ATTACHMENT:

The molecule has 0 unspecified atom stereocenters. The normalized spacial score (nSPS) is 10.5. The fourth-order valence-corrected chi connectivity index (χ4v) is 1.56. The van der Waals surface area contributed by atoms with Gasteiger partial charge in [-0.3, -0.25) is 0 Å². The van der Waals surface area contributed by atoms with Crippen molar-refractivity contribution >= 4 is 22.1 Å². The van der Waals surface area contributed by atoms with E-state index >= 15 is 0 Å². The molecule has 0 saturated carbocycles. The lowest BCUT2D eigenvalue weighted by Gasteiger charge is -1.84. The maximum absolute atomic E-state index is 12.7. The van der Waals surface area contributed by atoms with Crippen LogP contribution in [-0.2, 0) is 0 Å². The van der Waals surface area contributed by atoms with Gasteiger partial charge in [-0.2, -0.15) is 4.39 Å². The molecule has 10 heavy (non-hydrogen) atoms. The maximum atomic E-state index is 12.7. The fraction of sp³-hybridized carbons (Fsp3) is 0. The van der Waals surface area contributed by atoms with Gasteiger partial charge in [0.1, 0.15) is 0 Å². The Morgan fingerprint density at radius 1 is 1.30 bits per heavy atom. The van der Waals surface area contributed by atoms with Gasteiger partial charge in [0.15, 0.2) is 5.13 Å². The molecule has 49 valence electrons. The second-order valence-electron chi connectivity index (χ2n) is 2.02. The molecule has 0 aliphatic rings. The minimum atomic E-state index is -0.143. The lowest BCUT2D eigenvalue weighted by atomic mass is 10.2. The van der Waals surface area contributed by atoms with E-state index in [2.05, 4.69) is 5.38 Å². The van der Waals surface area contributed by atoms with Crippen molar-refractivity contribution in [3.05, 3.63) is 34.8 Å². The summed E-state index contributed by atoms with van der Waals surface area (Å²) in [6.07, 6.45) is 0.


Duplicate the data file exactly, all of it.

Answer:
The molecule has 0 unspecified atom stereocenters. The normalized spacial score (nSPS) is 10.5. The fourth-order valence-corrected chi connectivity index (χ4v) is 1.56. The van der Waals surface area contributed by atoms with Gasteiger partial charge in [-0.3, -0.25) is 0 Å². The van der Waals surface area contributed by atoms with Crippen molar-refractivity contribution >= 4 is 22.1 Å². The van der Waals surface area contributed by atoms with E-state index >= 15 is 0 Å². The molecule has 0 saturated carbocycles. The lowest BCUT2D eigenvalue weighted by Gasteiger charge is -1.84. The maximum absolute atomic E-state index is 12.7. The van der Waals surface area contributed by atoms with Crippen LogP contribution in [-0.2, 0) is 0 Å². The van der Waals surface area contributed by atoms with Gasteiger partial charge in [-0.2, -0.15) is 4.39 Å². The molecule has 10 heavy (non-hydrogen) atoms. The maximum atomic E-state index is 12.7. The fraction of sp³-hybridized carbons (Fsp3) is 0. The van der Waals surface area contributed by atoms with Gasteiger partial charge in [0.1, 0.15) is 0 Å². The Morgan fingerprint density at radius 1 is 1.30 bits per heavy atom. The van der Waals surface area contributed by atoms with Gasteiger partial charge in [0.15, 0.2) is 5.13 Å². The molecule has 49 valence electrons. The second-order valence-electron chi connectivity index (χ2n) is 2.02. The molecule has 0 aliphatic rings. The minimum atomic E-state index is -0.143. The lowest BCUT2D eigenvalue weighted by atomic mass is 10.2. The van der Waals surface area contributed by atoms with E-state index in [2.05, 4.69) is 5.38 Å². The van der Waals surface area contributed by atoms with Crippen molar-refractivity contribution in [3.05, 3.63) is 34.8 Å². The summed E-state index contributed by atoms with van der Waals surface area (Å²) in [6.07, 6.45) is 0.